Without hesitation, the founder of Optima Engineering names the mixed-use Villages at Lake Norman as the firm’s most engaging project.
Keith Pehl, Optima president, calls the 110-acre development “very different” because so much of its 3.5 million square feet are subterranean, including loading docks and parking. It’s quite an exercise to ventilate such space, make it water tight, properly light it—and stay within budget.
Pehl relishes in stiff tests for his 16-year-old company that specializes in electrical, mechanical and plumbing engineering as well as fire protection and lighting design, with a focus on green precepts.
“It’s fun to do something that is hard and challenging,” Pehl says. “We strive to hire good quality engineers and retain them. Part of that is challenging them, and part of that is getting challenging projects.”
A focus on learning and applying new knowledge has been important for Pehl since he was a boy watching his father Glen Pehl operate his insurance consulting business. He liked that his dad valued doing the right thing more than making a profit.
The younger Pehl determined he’d have his own firm someday. He earned his degree in electrical engineering from North Carolina State University, and then worked in three Charlotte engineering firms learning his discipline. For good measure, he earned a master’s of business administration at the University of North Carolina at Charlotte along the way.
“He’s a very hard worker,” says Steve Fink, owner of Signet Engineering in Charlotte, who was Pehl’s supervisor at the Clark Tribble Harris & Li architectural firm. Besides his father, Pehl names Fink as one of his most important mentors.
Even though Pehl was fresh out of college, Fink turned him loose on the Gateway Center building, precursor of Gateway Village. “He gave me guidance and he let me make mistakes on my own, too,” Pehl says. “I did learn a lot from him. He was a very good mentor.”
Fink remembers Pehl was driven, very purpose-oriented. “Everyone pretty much knew what he was planning as far as opening a business,” Fink says. “You could tell that’s where he was headed.”
By the time he was 30, Pehl felt ready to open Optima, even if the 1992 economy wasn’t all it could be. His wife Cathy had a good job, their twin girls, now 14, hadn’t come along yet and Pehl rightly planned that his new business wouldn’t make money that first year.
Operating from a spare bedroom, Pehl developed enough momentum to bring in Ron Almond, a mechanical engineer, as his partner. Today Pehl is president, Almond is vice president and co-owner.
The Right Combination
Pehl and Almond initially decided to offer mechanical, electrical and plumbing services because “those areas just go together real well,” Pehl says. Architects like to get all three in a package. “There are economies of scale when you combine the trades together on our end,” he explains.
A year after startup, Pehl moved Optima and its five employees into center city’s Carillon Building, where they had an engineering contract. Subsequently, the company had one more address before settling in the historic Textile Supply Building on South Mint Street where it is presently.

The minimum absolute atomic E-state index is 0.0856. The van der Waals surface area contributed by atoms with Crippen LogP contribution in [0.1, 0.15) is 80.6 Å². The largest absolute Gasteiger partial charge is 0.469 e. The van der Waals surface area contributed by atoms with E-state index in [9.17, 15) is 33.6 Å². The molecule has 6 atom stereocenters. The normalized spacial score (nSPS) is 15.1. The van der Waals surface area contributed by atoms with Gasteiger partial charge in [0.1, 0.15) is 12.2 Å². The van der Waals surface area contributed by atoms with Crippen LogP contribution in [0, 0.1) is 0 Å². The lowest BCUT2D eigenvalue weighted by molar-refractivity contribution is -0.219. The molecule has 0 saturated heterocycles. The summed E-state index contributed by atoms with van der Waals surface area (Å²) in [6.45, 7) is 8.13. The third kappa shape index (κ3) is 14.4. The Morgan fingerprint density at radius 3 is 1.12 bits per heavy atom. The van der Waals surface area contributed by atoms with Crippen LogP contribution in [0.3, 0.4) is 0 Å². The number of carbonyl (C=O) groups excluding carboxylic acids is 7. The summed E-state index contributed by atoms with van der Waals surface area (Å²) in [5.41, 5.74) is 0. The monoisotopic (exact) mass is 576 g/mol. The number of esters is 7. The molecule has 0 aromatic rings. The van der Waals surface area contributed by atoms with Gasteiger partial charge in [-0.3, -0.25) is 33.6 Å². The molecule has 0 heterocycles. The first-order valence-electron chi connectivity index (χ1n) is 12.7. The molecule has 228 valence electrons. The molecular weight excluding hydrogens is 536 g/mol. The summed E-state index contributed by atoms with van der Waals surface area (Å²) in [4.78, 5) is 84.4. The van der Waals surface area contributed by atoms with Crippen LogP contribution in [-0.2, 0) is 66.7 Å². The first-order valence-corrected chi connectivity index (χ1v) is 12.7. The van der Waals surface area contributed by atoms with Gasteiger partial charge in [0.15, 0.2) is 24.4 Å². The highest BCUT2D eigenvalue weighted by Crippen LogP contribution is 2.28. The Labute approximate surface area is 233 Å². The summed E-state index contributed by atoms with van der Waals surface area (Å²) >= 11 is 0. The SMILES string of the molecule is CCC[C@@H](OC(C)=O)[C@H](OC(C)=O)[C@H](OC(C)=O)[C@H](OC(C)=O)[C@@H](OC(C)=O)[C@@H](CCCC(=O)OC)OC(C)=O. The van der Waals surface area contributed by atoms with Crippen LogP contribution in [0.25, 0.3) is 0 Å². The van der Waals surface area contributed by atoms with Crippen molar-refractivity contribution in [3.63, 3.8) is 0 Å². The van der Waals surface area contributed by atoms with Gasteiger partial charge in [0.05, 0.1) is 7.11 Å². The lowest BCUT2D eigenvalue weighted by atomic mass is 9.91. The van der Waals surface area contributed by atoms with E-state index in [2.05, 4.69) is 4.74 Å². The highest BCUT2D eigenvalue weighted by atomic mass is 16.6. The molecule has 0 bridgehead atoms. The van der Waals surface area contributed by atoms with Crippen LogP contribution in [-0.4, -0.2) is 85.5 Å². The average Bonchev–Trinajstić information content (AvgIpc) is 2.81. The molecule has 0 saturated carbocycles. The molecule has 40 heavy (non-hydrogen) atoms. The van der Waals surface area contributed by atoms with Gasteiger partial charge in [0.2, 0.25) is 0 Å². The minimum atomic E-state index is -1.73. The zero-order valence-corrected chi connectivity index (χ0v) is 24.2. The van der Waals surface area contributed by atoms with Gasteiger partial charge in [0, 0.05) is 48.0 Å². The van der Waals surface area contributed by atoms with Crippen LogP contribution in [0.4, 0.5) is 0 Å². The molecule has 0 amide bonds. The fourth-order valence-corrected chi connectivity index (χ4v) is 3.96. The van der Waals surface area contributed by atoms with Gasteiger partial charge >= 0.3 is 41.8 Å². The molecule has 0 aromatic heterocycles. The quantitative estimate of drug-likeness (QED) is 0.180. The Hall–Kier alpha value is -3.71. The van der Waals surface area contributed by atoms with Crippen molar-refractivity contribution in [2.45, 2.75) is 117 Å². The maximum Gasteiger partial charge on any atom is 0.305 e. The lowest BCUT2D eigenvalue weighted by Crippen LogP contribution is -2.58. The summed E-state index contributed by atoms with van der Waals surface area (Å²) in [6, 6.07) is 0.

It’s been there since 1998 and grown to 38 employees who are bursting at the seams of its 8,000 or so square feet. That’s why Optima soon will move to the third floor of a new office building at South Tryon and Doggett streets.
The 16,000 square feet will give the firm plenty of room to grow and will fit its profile in another important way. The space will be finished to platinum—the highest—standard of the U.S. Green Building Council’s Leadership in Energy and Environmental Design (LEED) specifications.
“I’ve always been interested in sustainability and LEED,” Pehl says, pointing out that the house he built in the Lincoln County town of Denver uses a geothermal heat pump system and sports a solar water heater on the roof.
It’s becoming more lucrative for Optima to emphasize green precepts, especially in the last couple of years, as the Southeast’s traditionally low energy costs have started a steady upward spiral. According to Pehl, North Carolina has enacted legislation specifying new state-funded buildings must be planned for 30 percent less than code-derived baseline energy usage. That, he adds, usually equates to the silver LEED classification.
Pehl is proud that he won green buy-in from his engineers, traditionally a conservative lot. They have come to like the idea that their new digs will have solar panels and a solar water heater to show off to potential clients.
He believes that designing new structures with sustainability in mind has rectified a situation that evolved in the 1980s. Computer-aided drafting, or CAD, made individual designs easier to devise remotely, breaking up traditional meetings between architects and engineers to discuss and vet a project.
“LEED has helped push all that back together,” Pehl says. “Architects and engineers are forced to sit down with an owner and go through options. Because everybody’s talking in the same room, it’s a lot easier way to design an efficient building. It usually results in a lot better design.”
Although subscribing wholeheartedly to green precepts, Optima’s offerings stop just short of cutting edge; the company prefers to champion what is proven, but maybe just not widespread. For instance, photovoltaics and solar thermal are not new, but the systems that provide them are improving markedly, Pehl says.